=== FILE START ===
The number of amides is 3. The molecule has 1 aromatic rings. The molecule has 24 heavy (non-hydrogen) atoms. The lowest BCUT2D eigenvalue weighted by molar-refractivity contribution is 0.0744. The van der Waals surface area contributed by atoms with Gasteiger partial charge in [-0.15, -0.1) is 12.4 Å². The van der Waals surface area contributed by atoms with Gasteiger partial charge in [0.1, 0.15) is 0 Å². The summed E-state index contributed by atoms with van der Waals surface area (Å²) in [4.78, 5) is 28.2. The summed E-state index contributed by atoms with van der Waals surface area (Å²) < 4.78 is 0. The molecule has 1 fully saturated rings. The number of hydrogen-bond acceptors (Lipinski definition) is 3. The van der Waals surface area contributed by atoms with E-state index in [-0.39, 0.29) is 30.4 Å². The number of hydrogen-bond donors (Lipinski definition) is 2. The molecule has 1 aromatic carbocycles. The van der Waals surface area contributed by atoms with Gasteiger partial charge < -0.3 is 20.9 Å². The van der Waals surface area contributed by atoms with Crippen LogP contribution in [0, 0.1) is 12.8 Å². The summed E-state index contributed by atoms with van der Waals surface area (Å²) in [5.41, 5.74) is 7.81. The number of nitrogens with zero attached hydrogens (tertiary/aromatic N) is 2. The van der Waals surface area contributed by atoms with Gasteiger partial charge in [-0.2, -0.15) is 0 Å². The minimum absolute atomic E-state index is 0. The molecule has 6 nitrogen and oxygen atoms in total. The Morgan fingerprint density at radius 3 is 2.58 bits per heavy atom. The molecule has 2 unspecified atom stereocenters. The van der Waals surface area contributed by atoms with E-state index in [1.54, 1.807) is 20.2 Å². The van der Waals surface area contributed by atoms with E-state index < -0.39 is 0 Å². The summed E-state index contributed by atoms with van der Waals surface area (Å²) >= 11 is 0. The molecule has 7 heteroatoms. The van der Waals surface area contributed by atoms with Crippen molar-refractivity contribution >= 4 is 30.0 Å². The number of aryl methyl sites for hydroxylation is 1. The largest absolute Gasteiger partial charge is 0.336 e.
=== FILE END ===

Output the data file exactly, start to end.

The number of amides is 3. The molecule has 1 aromatic rings. The molecule has 24 heavy (non-hydrogen) atoms. The lowest BCUT2D eigenvalue weighted by molar-refractivity contribution is 0.0744. The van der Waals surface area contributed by atoms with Gasteiger partial charge in [-0.15, -0.1) is 12.4 Å². The van der Waals surface area contributed by atoms with Gasteiger partial charge in [0.1, 0.15) is 0 Å². The summed E-state index contributed by atoms with van der Waals surface area (Å²) in [4.78, 5) is 28.2. The summed E-state index contributed by atoms with van der Waals surface area (Å²) < 4.78 is 0. The molecule has 1 fully saturated rings. The number of hydrogen-bond acceptors (Lipinski definition) is 3. The van der Waals surface area contributed by atoms with E-state index in [-0.39, 0.29) is 30.4 Å². The number of hydrogen-bond donors (Lipinski definition) is 2. The molecule has 1 aromatic carbocycles. The van der Waals surface area contributed by atoms with Gasteiger partial charge < -0.3 is 20.9 Å². The van der Waals surface area contributed by atoms with Crippen LogP contribution in [0, 0.1) is 12.8 Å². The summed E-state index contributed by atoms with van der Waals surface area (Å²) in [5.41, 5.74) is 7.81. The number of nitrogens with zero attached hydrogens (tertiary/aromatic N) is 2. The van der Waals surface area contributed by atoms with Gasteiger partial charge in [-0.2, -0.15) is 0 Å². The minimum absolute atomic E-state index is 0. The molecule has 6 nitrogen and oxygen atoms in total. The Morgan fingerprint density at radius 3 is 2.58 bits per heavy atom. The molecule has 2 unspecified atom stereocenters. The van der Waals surface area contributed by atoms with E-state index in [1.54, 1.807) is 20.2 Å². The van der Waals surface area contributed by atoms with E-state index < -0.39 is 0 Å². The summed E-state index contributed by atoms with van der Waals surface area (Å²) >= 11 is 0. The molecule has 7 heteroatoms. The van der Waals surface area contributed by atoms with Crippen molar-refractivity contribution >= 4 is 30.0 Å². The number of aryl methyl sites for hydroxylation is 1. The largest absolute Gasteiger partial charge is 0.336 e.